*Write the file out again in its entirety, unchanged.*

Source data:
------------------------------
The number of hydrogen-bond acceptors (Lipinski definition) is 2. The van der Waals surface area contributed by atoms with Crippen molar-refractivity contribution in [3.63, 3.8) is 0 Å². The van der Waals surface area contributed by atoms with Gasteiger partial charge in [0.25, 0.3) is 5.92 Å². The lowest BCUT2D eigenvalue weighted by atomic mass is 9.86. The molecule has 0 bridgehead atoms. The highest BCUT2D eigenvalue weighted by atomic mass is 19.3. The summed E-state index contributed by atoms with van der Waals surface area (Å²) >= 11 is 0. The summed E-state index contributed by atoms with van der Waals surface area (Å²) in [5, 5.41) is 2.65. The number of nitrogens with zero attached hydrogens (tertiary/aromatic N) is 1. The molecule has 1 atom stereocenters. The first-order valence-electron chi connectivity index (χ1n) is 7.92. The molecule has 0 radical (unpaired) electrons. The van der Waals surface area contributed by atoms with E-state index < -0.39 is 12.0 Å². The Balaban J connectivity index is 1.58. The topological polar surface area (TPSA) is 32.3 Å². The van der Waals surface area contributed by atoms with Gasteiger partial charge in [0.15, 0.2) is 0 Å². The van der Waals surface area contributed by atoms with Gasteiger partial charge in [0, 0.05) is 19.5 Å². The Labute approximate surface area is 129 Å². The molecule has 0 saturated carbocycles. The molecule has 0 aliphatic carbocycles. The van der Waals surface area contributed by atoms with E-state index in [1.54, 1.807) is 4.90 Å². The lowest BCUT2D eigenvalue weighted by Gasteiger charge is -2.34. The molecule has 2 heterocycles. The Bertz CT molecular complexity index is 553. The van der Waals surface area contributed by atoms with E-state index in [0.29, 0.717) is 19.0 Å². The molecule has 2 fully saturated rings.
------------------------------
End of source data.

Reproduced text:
The number of hydrogen-bond acceptors (Lipinski definition) is 2. The van der Waals surface area contributed by atoms with Crippen molar-refractivity contribution in [3.63, 3.8) is 0 Å². The van der Waals surface area contributed by atoms with Gasteiger partial charge in [0.25, 0.3) is 5.92 Å². The lowest BCUT2D eigenvalue weighted by atomic mass is 9.86. The molecule has 0 bridgehead atoms. The highest BCUT2D eigenvalue weighted by atomic mass is 19.3. The summed E-state index contributed by atoms with van der Waals surface area (Å²) >= 11 is 0. The summed E-state index contributed by atoms with van der Waals surface area (Å²) in [5, 5.41) is 2.65. The number of nitrogens with zero attached hydrogens (tertiary/aromatic N) is 1. The molecule has 1 atom stereocenters. The first-order valence-electron chi connectivity index (χ1n) is 7.92. The molecule has 0 radical (unpaired) electrons. The van der Waals surface area contributed by atoms with E-state index < -0.39 is 12.0 Å². The Balaban J connectivity index is 1.58. The topological polar surface area (TPSA) is 32.3 Å². The van der Waals surface area contributed by atoms with Gasteiger partial charge in [0.15, 0.2) is 0 Å². The van der Waals surface area contributed by atoms with Gasteiger partial charge in [0, 0.05) is 19.5 Å². The Labute approximate surface area is 129 Å². The molecule has 0 saturated carbocycles. The molecule has 0 aliphatic carbocycles. The van der Waals surface area contributed by atoms with E-state index in [1.54, 1.807) is 4.90 Å². The lowest BCUT2D eigenvalue weighted by Gasteiger charge is -2.34. The molecule has 2 heterocycles. The Bertz CT molecular complexity index is 553. The van der Waals surface area contributed by atoms with E-state index in [0.29, 0.717) is 19.0 Å². The molecule has 2 fully saturated rings.